Neck pain can be caused by a variety of conditions. One is facet disease, or degeneration of the joints in the neck. These are joints that allow you to turn your head back and forth and up and down. Just like a knuckle in your hand, they can become arthritic, painful, and enlarge over time. Patients will complain of pain that stays primarily in the neck but may also radiate up towards the base of the skull and out to the shoulder blades. Pain from diseased facets can be extremely debilitating. Thankfully we have modalities that can help. Please see our explanation of medial branch blocks and radiofrequency ablation for an in depth explanation of treatment.
Radiculapathy is a term describing a pinched nerve. The nerves exit the spinal cord through an opening called the neural foramen. Either a bulging or herniated disc or an enlarged facet joint can pinch the nerve. Bone spurs can also form, all of which can put pressure on the nerve. Patients will complain of neck pain and spasm, as well as pain that radiates down the arm into the hand. This pain is described as electrical or a “shock” down the arm, and can feel like it’s burning and numb. Severe case will cause weakness in the arm as well.
Radiculapathy is diagnosed by history, physical exam, and imaging. EMG and nerve conduction studies may also be performed to provide objective information of potential nerve damage. Minimally invasive treatments such as epidural steroid injections can provide relief. Sometimes the condition is too severe and requires surgical correction. Please see our explanation of epidural steroid injections and anterior cervical decompression and fusion for an in depth explanation of treatment.
Discs in the spine serve as both shock absorbers and spacers that lie between the bones of the spine. They have a fibrous outer ring called the annulus and a jelly middle called the nucleosus pulposis. The outer ring is constructed like a tire, with alternating fibers that mimic that or a radial tire lying on its side. Over time these radials can snap, and the disc begins to bulge.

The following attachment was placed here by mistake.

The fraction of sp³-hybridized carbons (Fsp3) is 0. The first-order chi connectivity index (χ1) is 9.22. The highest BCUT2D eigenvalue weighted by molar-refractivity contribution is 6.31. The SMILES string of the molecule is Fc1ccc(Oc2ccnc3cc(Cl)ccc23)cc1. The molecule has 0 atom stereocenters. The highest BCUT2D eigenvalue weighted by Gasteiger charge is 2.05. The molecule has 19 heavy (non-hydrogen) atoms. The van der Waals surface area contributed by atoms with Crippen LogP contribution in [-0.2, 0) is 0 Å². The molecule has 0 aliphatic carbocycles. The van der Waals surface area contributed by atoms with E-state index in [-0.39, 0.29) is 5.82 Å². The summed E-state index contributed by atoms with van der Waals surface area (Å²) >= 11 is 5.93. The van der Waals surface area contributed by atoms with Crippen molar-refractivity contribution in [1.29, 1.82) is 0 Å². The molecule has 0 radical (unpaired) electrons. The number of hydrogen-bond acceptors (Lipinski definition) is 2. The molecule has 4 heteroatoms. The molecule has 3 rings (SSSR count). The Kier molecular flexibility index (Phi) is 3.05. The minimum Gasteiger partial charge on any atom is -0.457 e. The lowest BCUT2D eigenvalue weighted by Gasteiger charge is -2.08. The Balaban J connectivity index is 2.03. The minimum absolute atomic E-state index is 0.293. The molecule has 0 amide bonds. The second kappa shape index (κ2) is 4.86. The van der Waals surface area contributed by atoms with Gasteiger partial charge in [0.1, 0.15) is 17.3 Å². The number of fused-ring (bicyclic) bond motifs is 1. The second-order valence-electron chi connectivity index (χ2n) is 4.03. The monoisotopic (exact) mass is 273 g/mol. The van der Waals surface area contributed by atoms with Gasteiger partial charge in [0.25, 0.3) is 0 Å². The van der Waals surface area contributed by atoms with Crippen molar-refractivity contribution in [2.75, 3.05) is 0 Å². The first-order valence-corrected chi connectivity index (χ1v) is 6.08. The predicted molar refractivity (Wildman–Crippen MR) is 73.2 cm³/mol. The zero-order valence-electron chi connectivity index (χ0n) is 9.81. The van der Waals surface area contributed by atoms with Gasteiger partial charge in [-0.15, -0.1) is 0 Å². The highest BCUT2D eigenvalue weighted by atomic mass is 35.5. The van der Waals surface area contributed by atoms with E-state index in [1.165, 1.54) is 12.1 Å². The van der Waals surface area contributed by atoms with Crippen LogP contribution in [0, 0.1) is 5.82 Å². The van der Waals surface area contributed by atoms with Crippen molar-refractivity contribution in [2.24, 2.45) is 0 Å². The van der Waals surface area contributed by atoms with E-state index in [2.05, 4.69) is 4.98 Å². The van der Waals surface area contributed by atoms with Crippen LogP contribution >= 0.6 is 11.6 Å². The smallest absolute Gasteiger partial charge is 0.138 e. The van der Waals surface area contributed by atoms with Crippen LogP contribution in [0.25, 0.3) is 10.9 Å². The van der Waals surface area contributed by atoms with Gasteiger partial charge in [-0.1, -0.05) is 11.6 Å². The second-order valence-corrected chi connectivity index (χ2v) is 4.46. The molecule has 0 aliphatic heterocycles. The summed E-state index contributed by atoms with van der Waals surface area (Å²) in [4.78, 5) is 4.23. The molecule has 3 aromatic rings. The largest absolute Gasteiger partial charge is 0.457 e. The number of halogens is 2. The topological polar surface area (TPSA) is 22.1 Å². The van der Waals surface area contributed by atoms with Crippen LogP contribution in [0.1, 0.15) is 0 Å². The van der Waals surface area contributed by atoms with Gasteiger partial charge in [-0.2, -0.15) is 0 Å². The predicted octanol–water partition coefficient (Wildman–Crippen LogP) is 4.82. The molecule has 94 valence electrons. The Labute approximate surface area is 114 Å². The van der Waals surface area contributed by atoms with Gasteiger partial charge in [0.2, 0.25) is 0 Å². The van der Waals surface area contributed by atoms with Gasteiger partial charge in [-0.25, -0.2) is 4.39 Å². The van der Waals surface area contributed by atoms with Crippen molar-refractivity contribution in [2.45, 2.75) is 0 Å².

The outer portion of the disc has pain fibers while the inside does not. As the disc degenerates it starts to expose the outer pain fibers to the inner jelly middle, which is full of inflammatory mediators. Once that occurs, the disc itself can become painful and is now known as discogenic pain. This can be treated with epidural steroid injections and physical therapy. Sometimes the condition is too severe and needs surgical correction.
A trigger point is a localized area of muscle damage that remains in spasm and causes localized pain as well as referred pain. This condition is diagnosed by history and physical exam. This condition can be treated with deep tissue massage as well as trigger point injection. Please see our explanation of trigger point injection for more information.